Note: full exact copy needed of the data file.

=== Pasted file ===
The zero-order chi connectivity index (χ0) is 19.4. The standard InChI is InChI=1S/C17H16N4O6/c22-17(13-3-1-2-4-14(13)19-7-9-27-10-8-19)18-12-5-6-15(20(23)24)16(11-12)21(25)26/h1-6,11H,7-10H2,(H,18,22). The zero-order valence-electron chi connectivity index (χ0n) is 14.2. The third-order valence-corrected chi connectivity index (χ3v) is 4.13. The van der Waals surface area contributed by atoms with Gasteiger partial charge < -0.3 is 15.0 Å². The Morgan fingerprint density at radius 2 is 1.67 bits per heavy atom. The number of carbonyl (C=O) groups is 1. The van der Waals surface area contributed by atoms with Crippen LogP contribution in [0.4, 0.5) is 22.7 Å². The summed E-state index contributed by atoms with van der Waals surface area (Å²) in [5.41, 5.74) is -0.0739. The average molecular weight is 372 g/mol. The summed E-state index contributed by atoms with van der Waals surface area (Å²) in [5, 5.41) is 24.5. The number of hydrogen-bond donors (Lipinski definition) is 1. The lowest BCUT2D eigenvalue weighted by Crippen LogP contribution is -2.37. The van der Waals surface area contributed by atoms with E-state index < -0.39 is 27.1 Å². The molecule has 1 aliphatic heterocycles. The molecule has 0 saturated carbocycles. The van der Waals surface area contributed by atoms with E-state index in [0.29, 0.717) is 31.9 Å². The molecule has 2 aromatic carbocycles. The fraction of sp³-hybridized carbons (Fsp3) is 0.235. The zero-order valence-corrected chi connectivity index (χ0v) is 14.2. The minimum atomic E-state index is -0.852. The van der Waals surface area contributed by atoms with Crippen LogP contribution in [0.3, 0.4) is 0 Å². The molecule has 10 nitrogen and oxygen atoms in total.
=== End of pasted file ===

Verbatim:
The zero-order chi connectivity index (χ0) is 19.4. The standard InChI is InChI=1S/C17H16N4O6/c22-17(13-3-1-2-4-14(13)19-7-9-27-10-8-19)18-12-5-6-15(20(23)24)16(11-12)21(25)26/h1-6,11H,7-10H2,(H,18,22). The zero-order valence-electron chi connectivity index (χ0n) is 14.2. The third-order valence-corrected chi connectivity index (χ3v) is 4.13. The van der Waals surface area contributed by atoms with Gasteiger partial charge < -0.3 is 15.0 Å². The Morgan fingerprint density at radius 2 is 1.67 bits per heavy atom. The number of carbonyl (C=O) groups is 1. The van der Waals surface area contributed by atoms with Crippen LogP contribution in [0.4, 0.5) is 22.7 Å². The summed E-state index contributed by atoms with van der Waals surface area (Å²) in [5.41, 5.74) is -0.0739. The average molecular weight is 372 g/mol. The summed E-state index contributed by atoms with van der Waals surface area (Å²) in [5, 5.41) is 24.5. The number of hydrogen-bond donors (Lipinski definition) is 1. The lowest BCUT2D eigenvalue weighted by Crippen LogP contribution is -2.37. The van der Waals surface area contributed by atoms with E-state index < -0.39 is 27.1 Å². The molecule has 1 aliphatic heterocycles. The molecule has 0 saturated carbocycles. The van der Waals surface area contributed by atoms with E-state index in [0.29, 0.717) is 31.9 Å². The molecule has 2 aromatic carbocycles. The fraction of sp³-hybridized carbons (Fsp3) is 0.235. The zero-order valence-corrected chi connectivity index (χ0v) is 14.2. The minimum atomic E-state index is -0.852. The van der Waals surface area contributed by atoms with Crippen LogP contribution in [0.3, 0.4) is 0 Å². The molecule has 10 nitrogen and oxygen atoms in total.